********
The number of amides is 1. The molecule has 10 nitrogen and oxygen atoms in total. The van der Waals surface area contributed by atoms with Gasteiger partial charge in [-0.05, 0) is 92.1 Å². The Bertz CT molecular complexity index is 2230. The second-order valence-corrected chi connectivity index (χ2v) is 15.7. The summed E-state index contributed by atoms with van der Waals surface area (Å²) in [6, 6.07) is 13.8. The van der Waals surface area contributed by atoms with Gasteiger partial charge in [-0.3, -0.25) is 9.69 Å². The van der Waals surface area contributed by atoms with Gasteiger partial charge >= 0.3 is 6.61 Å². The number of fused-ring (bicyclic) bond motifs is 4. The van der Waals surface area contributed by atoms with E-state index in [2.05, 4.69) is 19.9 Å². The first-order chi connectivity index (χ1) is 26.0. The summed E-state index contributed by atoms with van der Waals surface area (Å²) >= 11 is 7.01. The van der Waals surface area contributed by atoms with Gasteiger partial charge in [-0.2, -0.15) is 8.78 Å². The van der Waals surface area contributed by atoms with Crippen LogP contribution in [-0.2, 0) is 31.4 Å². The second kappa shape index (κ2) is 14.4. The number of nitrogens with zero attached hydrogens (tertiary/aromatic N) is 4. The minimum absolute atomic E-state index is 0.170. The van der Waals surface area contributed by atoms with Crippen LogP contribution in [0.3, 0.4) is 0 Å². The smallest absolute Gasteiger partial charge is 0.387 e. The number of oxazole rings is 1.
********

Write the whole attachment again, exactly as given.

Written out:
The number of amides is 1. The molecule has 10 nitrogen and oxygen atoms in total. The van der Waals surface area contributed by atoms with Gasteiger partial charge in [-0.05, 0) is 92.1 Å². The Bertz CT molecular complexity index is 2230. The second-order valence-corrected chi connectivity index (χ2v) is 15.7. The summed E-state index contributed by atoms with van der Waals surface area (Å²) in [6, 6.07) is 13.8. The van der Waals surface area contributed by atoms with Gasteiger partial charge in [-0.3, -0.25) is 9.69 Å². The van der Waals surface area contributed by atoms with Gasteiger partial charge >= 0.3 is 6.61 Å². The number of fused-ring (bicyclic) bond motifs is 4. The van der Waals surface area contributed by atoms with E-state index in [2.05, 4.69) is 19.9 Å². The first-order chi connectivity index (χ1) is 26.0. The summed E-state index contributed by atoms with van der Waals surface area (Å²) >= 11 is 7.01. The van der Waals surface area contributed by atoms with Gasteiger partial charge in [-0.2, -0.15) is 8.78 Å². The van der Waals surface area contributed by atoms with Crippen LogP contribution in [-0.2, 0) is 31.4 Å². The second kappa shape index (κ2) is 14.4. The number of nitrogens with zero attached hydrogens (tertiary/aromatic N) is 4. The minimum absolute atomic E-state index is 0.170. The van der Waals surface area contributed by atoms with Crippen LogP contribution in [0.3, 0.4) is 0 Å². The smallest absolute Gasteiger partial charge is 0.387 e. The number of oxazole rings is 1.